Illustration 2: MDX Query Builder in Design Mode (Compressed View)

We have returned to add three date-related filters (each of which we shall parameterize): one each for Calendar Year, Calendar Quarter and Calendar Month. Let’s first run the existing query to ascertain that all is in order with regard to the retrieval of data.

2.  Click the Execute Query button atop the Data tab, as shown in Illustration 3.


Illustration 3: Click Execute Query to Retrieve Data with the Existing Query ...

Data populates the Data pane, and appears similar to that depicted in Illustration 4.


Illustration 4: Initial Query Operates Successfully in a Quick Test

Having ascertained that the core query is in working order, we will now add the date-related filters, as well as the “vanilla” parameters that we intend for them to support.

3.  In the Metadata pane, expand the Date dimension, as required.

4.  Within the expanded Date dimension, expand the Calendar folder.

5.  Right-click the Calendar Year attribute hierarchy that appears within the expanded Calendar folder.

6.  Select Add to Filter within the context menu that appears, as shown in Illustration 5.


Illustration 5: Select Add to Filter in the Context Menu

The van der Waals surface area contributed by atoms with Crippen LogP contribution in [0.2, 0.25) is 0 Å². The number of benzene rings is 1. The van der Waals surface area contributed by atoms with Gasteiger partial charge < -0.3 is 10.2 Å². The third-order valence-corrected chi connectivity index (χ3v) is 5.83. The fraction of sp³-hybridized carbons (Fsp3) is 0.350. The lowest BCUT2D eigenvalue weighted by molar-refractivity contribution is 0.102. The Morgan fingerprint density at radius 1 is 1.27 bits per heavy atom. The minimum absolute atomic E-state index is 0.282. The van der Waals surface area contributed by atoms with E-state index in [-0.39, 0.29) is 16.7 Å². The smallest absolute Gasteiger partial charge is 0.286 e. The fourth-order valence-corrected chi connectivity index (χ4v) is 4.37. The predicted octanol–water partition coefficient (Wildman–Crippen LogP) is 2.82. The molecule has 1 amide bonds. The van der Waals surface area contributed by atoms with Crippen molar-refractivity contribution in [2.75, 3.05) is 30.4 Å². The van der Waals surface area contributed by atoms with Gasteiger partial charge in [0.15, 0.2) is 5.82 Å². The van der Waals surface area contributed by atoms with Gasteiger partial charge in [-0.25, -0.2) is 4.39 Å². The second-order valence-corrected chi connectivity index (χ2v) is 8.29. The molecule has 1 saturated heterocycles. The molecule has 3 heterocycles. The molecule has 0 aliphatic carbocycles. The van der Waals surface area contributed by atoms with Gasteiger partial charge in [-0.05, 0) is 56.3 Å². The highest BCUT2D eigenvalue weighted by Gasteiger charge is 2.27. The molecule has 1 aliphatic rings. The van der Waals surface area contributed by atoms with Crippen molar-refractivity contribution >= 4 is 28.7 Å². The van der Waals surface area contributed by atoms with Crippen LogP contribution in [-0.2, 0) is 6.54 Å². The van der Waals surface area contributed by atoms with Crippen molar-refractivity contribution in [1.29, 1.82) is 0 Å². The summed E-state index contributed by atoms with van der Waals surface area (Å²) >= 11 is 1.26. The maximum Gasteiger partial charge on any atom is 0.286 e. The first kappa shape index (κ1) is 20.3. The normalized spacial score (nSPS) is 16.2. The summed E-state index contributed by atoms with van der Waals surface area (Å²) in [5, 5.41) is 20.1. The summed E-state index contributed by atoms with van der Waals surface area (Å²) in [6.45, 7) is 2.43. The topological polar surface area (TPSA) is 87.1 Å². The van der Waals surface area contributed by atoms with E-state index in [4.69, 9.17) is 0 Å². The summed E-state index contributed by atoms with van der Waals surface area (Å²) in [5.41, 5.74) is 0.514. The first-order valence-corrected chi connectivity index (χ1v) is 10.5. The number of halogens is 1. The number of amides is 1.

The Date dimension populates the Dimension column, within a newly created row of the Filter pane. The Calendar Year attribute hierarchy appears within the Hierarchy column, as well.

7.  Leave the Operator setting (to the immediate right of the Hierarchy column) at its default of “Equal.”

8.  Place a checkmark in the checkbox that appears in the Parameters setting (to the immediate right of the Filter Expression setting), the rightmost column in the new row of the Filter pane.

Our completed filter-with-parameter entry appears in the new row of the Filter pane, as depicted in Illustration 6.


Illustration 6: The Filter Pane Reflects Our Addition of the Calendar Year Attribute Hierarchy

We have successfully added a new parameter, in conjunction with a filter, within the dataset underlying our report. The addition of the parameter within the graphical interface, as we shall see, has already begun a sequence of events that will trigger the automatic creation of a corresponding Report Parameter. A supporting dataset will also be created, as soon as we move to the Layout tab. But first, we need to add entries within the Filter pane for the additional Date filters we intend to add.

NOTE: As we have noted in other articles, it is important to remember that, although the Report Parameter and its underlying Dataset are created automatically when we enable parameterization within the Filter pane of the MDX Query Builder (Design Mode), the removal of the “Parameter” checkmark within the associated row of the Filter pane, or even the deletion of the entire corresponding filter row, will not produce an opposite effect. The Report Parameter and the dataset will remain until they are manually removed. Moreover, the disablement of parameterization within the Filter pane, followed by re-enablement and / or recreation of the Filter pane entry will, unless we intervene before we re-enable / recreate the Parameter, result in the creation of a second Report Parameter.